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  13. Hmp10

    Hmp10 Well-Known Member

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    Musk really seems to have a go-it-alone bias that has become stronger as Tesla's success has become more assured. He's almost like Henry Ford in his instinct for vertical integration, ranging from batteries to things as non-strategic as car seats, something that he almost alone has brought in-house. I'm no judge whether it's a good approach or not, but I suspect he's got very little interest in bringing another manufacturer on board with his charging infrastructure at this point.
     
  14. Feathermerchant

    Feathermerchant Active Member

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    As far as I know, Tesla's offer to open it's charging system to others is still open. I have not read anything to the contrary.
    Here is why I think companies have not taken Tesla up on the offer. Tesla has always said that it will not make the Supercharging network a profit center. Remember that Tesla's mission is to accelerate the world's transition to sustainable energy. https://www.tesla.com/about
    That being said when another company comes on board, they can expect to make little or no profit by participating in the Supercharging network. Wall Street investors want/demand profit. I can see why boards of other car companies (esp startups that are naturally short on cash) want to put the charge infrastructure build out on other companies. Especially if they are planning to build cars that are mostly used around town where they can be charged at home.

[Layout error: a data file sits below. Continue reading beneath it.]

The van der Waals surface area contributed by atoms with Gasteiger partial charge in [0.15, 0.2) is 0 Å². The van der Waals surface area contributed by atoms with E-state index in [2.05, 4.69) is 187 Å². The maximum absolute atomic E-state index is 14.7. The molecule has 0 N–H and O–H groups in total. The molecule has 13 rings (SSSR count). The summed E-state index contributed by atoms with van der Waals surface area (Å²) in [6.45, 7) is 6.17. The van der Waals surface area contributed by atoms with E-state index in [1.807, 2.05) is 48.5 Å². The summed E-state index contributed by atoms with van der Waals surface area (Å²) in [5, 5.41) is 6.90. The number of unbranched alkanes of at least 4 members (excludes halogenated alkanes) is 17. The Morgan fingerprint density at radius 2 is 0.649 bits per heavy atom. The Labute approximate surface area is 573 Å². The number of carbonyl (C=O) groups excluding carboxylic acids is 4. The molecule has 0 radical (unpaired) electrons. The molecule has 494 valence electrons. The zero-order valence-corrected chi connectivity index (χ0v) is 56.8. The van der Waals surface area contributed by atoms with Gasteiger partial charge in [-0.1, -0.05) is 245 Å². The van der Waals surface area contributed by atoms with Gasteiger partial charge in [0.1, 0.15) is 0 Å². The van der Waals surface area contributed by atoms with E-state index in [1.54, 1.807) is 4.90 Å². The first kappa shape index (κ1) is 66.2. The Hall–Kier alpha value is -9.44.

Rivian purports to be building vehicles to 'get away' and so could really use the Supercharging network as well as build Superchargers in more or less remote areas as was mentioned by another above. The Rivian products are, so far, very different from the Tesla products and so do not offer any meaningful competition. I do think that Rivian would see a real increase in reservations if they announced they were joining with Tesla in the Supercharging network.

    On another subject, I am very encouraged to find that Wawa and Sheetz are adding Supercharger stations at their stores:
    https://www.teslarati.com/tesla-superchargers-to-double-in-wawa-stores-2020/

    https://csnews.com/sheetz-powers-its-electric-vehicle-charging-initiative

    On a recent trip from Tx to Pa, and back, we used one of each and they were very convenient.
     
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  15. Hmp10

    Hmp10 Well-Known Member

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    Chevron and ExxonMobil are also getting on board with installing charging stations. I think we're going to reach a tipping point when charging stations start to become common at gas stations.

    Most gas stations make considerably more profit off sales of food and convenience items than sales of gas. An ideal customer for them would be someone having to spend more time at a charger than at a gas pump. Also, gas stations are generally located on prime real estate in terms of major roadway access, and many EV owners might opt to pay a higher fee for charging right off an interstate exit rather than having to wander onto unfamiliar city streets or into huge mall complexes where current chargers are often located, thereby giving gas station locales a margin edge over other charging venues.

    I could be wrong, but I have a feeling that WaWa and Sheetz are subsidizing the installation of Tesla superchargers, either by making the land available for free or in other ways. An EV driver is an ideal customer for such businesses.